But no. Air Force Lt. Gen. Christopher Bogdan, head of the F-35’s Joint Program Office, told the House Armed Services air and land subcommittee today that he was pretty confident that he could deliver the 2B version of the F-35’s software within 30 days of the target date of the Marine’s Initial Operating Capability delivery date in July next year.
That stands in stark contrast to the assessments by the director of Operational Test and Evaluation (and the Government Accountability Office) that the software is very likely to be six months late, a view that at least one influential congressional staff member says is very reasonable. But Bogdan told reporters after the hearing that he thought the OT&E estimate was quite conservative, based in assessments of previous F-35 software versions. He seemed quite confident that he will meet the goal of delivering the software for 10 Marine aircraft.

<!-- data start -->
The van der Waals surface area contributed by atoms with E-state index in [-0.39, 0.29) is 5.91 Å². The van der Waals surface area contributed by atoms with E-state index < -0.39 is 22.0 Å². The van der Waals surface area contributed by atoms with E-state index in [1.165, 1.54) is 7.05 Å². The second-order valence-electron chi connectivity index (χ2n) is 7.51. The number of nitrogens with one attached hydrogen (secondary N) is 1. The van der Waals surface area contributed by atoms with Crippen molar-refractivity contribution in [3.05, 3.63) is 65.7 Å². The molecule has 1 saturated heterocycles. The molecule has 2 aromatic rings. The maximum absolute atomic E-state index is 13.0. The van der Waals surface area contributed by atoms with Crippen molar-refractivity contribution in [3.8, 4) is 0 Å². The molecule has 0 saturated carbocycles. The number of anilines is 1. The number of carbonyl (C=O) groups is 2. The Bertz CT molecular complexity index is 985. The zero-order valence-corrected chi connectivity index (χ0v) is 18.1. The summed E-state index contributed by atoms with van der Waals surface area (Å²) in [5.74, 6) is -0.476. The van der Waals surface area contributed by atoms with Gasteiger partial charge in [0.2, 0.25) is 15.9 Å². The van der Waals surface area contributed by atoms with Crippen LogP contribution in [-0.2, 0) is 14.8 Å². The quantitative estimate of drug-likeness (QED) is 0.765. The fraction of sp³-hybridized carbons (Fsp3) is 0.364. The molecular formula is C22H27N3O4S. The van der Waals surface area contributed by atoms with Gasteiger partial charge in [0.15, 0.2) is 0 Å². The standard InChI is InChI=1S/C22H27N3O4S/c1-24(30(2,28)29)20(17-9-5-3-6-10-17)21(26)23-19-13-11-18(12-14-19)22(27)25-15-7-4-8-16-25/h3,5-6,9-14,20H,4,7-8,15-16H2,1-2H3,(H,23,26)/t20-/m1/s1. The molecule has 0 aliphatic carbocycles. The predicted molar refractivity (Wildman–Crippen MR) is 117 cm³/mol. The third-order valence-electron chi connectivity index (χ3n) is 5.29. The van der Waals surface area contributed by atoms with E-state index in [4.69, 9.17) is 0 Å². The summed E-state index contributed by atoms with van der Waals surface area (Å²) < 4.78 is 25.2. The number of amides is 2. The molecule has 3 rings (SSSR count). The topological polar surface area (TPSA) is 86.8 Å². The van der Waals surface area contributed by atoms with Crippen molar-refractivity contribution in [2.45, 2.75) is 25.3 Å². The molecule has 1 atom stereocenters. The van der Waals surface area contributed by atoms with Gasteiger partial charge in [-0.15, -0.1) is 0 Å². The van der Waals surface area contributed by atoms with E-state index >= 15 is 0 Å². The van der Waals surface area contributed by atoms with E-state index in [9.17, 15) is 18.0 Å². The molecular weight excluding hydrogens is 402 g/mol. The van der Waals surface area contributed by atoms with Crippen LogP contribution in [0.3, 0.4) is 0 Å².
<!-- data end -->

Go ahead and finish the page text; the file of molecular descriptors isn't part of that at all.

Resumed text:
But he was much less confident that he could deliver the 10 aircraft by July next year. They all need modifications — some 96, a whole lot of them — and they also need to be flying and undergoing the tests necessary to qualify them at virtually the same time.
Bogdan and Lt. Gen. Robert Schmidle, the Marine’s deputy commandant for aviation, made clear it’;s going to be very challenging to deliver the planes on time. They need significant changes, such as new roll posts, before they can meet the qualifications of being ready for war.
Given the travails the F-35 program has faced over the last five years, Rep. Ron Barber asked Bogdan near the end of the hearing how Congress could trust his assessments.
“I’m not here to advocate for the F-35 necessarily. I’m here to execute on the program, to give you information — good, bad or otherwise. You have to somehow trust me. If i’m wrong,” said the unusually blunt-spoken officer, “you have to hold me accountable.”